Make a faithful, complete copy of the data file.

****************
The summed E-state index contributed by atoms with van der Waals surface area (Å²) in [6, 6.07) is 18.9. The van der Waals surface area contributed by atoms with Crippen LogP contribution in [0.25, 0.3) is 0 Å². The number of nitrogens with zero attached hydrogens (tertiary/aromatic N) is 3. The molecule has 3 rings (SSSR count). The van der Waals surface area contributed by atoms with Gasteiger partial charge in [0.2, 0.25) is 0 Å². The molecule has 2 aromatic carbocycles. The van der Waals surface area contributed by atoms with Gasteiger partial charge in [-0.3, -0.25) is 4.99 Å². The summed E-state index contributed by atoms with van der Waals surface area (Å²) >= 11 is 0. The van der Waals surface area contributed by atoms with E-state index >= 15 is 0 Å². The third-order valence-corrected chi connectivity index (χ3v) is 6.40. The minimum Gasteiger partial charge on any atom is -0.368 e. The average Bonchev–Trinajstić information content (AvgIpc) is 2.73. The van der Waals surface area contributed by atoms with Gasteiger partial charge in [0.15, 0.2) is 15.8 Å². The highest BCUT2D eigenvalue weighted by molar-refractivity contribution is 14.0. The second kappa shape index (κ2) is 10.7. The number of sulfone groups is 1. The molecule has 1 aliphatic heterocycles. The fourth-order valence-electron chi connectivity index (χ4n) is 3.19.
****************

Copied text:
The summed E-state index contributed by atoms with van der Waals surface area (Å²) in [6, 6.07) is 18.9. The van der Waals surface area contributed by atoms with Crippen LogP contribution in [0.25, 0.3) is 0 Å². The number of nitrogens with zero attached hydrogens (tertiary/aromatic N) is 3. The molecule has 3 rings (SSSR count). The van der Waals surface area contributed by atoms with Gasteiger partial charge in [0.2, 0.25) is 0 Å². The molecule has 2 aromatic carbocycles. The van der Waals surface area contributed by atoms with Gasteiger partial charge in [-0.3, -0.25) is 4.99 Å². The summed E-state index contributed by atoms with van der Waals surface area (Å²) >= 11 is 0. The van der Waals surface area contributed by atoms with E-state index >= 15 is 0 Å². The third-order valence-corrected chi connectivity index (χ3v) is 6.40. The minimum Gasteiger partial charge on any atom is -0.368 e. The average Bonchev–Trinajstić information content (AvgIpc) is 2.73. The van der Waals surface area contributed by atoms with Gasteiger partial charge in [0.15, 0.2) is 15.8 Å². The highest BCUT2D eigenvalue weighted by molar-refractivity contribution is 14.0. The second kappa shape index (κ2) is 10.7. The number of sulfone groups is 1. The molecule has 1 aliphatic heterocycles. The fourth-order valence-electron chi connectivity index (χ4n) is 3.19.